Refugee exiled by Australia goes into hiding on Manus Island after being exploited by Transfield for propaganda campaign  [ABC - 13/6/15]




Probably the last time the former protected and unaccountable High Commissioner in PNG was questioned by the media - 11 mins in  ----> [VIDEO - Keep Out! - SBS Dateline - 28/3/13]:


… Just days before Prime Minister Gillard's arrival in Port Morseby, the Australian High Commissioner, Deborah Stokes, made a flying visit to the refugee centre, not expecting to be bugged, it would seem, by the presence of any journalists on the island.

REPORTER: Ma'am, it's Mark Davis from SBS TV, can I ask you how your trip was to the facility?

DEBORAH STOKES, AUSTRALIAN HIGH COMMISSIONER: It was a very straight forward trip to the facility.

REPORTER: Are you concerned - I mean there's been various rumours published about the place. Are you concerned about those rumours of inadequate facilities for children and mistreatment of adults?

DEBORAH STOKES: I've had a good look at the facility and that's all I can say at this point.

REPORTER: Could I ask you one question - why is the place so obsessively secretive - no access to journalists, NGOs, lawyers?

DEBORAH STOKES: It's run by the Papua New Guinean Government and that's their decision.

REPORTER: The Papua New Guinean Government says it's not, the Prime Minister says he's happy for journalists and others to go there because he's worried the rumours are growing to such a degree no-one can verify them or otherwise.

DEBORAH STOKES: We will have a discussion with the PNG Government about that.

REPORTER: So as far as you're aware, the Australian Government has no problem with access?

DEBORAH STOKES: The PNG Government is the administrator of the centre and it is on their land, and we will have a discussion with them about that.

REPORTER: So theoretically if they're happy with it, it shouldn't be a problem?





The banality of evil.


... Human Rights Watch got a rare invite, and during the inevitable brainstorming, I asked “Where is Australia, why aren’t they here?”

Eyes lowered and heads shook ever so slightly around the room. Talking like a friend has fallen off the wagon, one diplomat said “We’re not sure of them anymore. They’re going a different way.”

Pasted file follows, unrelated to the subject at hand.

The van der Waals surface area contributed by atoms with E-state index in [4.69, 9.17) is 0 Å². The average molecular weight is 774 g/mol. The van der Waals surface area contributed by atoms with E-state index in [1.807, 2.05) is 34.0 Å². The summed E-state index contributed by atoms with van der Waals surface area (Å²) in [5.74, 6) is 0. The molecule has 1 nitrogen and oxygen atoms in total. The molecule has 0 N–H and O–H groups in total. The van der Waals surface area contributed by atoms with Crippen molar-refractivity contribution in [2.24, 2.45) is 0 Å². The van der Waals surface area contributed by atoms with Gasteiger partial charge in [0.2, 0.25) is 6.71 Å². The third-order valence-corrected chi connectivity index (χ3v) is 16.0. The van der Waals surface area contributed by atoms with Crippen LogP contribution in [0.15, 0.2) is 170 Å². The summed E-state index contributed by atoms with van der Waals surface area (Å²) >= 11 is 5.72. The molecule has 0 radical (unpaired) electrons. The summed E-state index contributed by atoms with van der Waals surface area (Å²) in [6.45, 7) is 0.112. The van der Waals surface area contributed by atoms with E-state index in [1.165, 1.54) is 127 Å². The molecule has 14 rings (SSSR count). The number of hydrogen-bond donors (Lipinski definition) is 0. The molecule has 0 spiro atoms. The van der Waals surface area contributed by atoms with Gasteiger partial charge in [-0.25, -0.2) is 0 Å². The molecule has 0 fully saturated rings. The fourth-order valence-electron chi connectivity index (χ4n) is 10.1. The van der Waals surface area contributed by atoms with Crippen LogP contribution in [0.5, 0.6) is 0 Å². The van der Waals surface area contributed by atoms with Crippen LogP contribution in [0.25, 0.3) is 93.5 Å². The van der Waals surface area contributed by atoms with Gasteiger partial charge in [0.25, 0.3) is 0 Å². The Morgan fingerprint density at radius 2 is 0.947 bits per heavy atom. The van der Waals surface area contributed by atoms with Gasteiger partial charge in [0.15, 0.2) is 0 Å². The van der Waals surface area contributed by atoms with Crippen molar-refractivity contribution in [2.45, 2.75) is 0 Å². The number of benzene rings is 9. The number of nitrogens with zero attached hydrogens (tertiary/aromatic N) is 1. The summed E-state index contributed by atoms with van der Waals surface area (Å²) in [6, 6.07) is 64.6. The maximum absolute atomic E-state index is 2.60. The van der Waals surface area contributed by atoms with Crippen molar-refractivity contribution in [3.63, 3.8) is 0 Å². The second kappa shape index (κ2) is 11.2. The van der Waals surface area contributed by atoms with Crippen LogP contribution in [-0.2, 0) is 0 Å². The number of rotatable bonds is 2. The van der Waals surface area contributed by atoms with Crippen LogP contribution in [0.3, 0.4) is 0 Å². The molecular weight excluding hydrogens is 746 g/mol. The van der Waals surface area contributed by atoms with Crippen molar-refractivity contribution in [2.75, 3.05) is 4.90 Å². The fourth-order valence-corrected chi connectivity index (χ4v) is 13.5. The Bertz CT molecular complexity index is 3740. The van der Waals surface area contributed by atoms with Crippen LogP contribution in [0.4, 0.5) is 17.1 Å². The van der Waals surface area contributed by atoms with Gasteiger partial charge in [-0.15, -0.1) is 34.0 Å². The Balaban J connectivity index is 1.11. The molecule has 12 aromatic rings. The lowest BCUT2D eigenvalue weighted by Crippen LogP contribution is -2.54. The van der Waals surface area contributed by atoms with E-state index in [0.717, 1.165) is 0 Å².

Cambodia is laughing all the way to the bank with at least $55m of Australia’s taxpayer dollars for taking just five refugees so far from Nauru. All this for a deal that the [then] UN high commissioner for refugees termed “a worrying departure from international norms” of refugee protection. ...  


Eroding human rights in Australian foreign policy, one asylum seeker at a time, Phil Robertson - Deputy Asia Director of Human Rights Watch  [Guardian - 17/2/16]



It was great to meet with @RefugeesChief Filippo Grandi in Geneva today

Image: ‏@PeterDutton_MP [29/3/16]




At least Cambodian journalists are trying to hold their politicians to account --->  Disappeared refugees exiled from Australia's concentration camp on Nauru ‘not disappointed’: Cambodia immigration chief [Phnom Penh Post - 30/3/16]




Lifting of state of emergency should end restrictions on Rohingya: Human Rights Watch [Mizzima – 30//316]:

The Myanmar government’s lifting of the state of emergency in Arakan State should promptly be followed by the end of abusive restrictions on ethnic Rohingya and other Muslims, Human Rights Watch said today in a statement.

On March 29, 2016, the day before Burma’s transfer of power to a new government, outgoing President Thein Sein ordered the lifting of the state of emergency imposed on Arakan State in 2012 during communal violence between Buddhists and Rohingya Muslims. State media reported that the order was issued after the state government found that there was no longer a threat to people and property.

“President Thein Sein’s last minute repeal of Arakan State’s state of emergency puts the new government on firm footing to ensure basic freedoms for the long persecuted Rohingya minority,” said Phil Robertson, deputy Asia director at Human Rights Watch.

“It’s now up to the new government to work with local officials and security forces to ensure that ending the emergency translates into real improved respect for the rights of all the state’s people.”

Nyi Pu, the newly appointed chief minister of Arakan State from the National League for Democracy (NLD) party, and incoming national President HtinKyaw should strengthen efforts to ensure that all communities receive equal protection without discrimination, Human Rights Watch said. Curbs on basic freedoms maintained by security forces and military-controlled ministries should be immediately removed.

According to the statement, the government’s effective denial of Myanmar citizenship to 1.2 million Rohingya under the discriminatory 1982 Citizenship Law has facilitated human rights violations, including restrictions on their right to freedom of movement, discriminatory limitations on access to education, arbitrary detention and taxation, forced labour, and confiscation of property. For example, Rohingya must apply for permission to travel within and between townships, which has had a devastating effect on their access to health care and ability to earn a living. Rohingya in Maungdaw and Buthidaung townships must also contend with a raft of regulations requiring them to seek permission to marry and register births.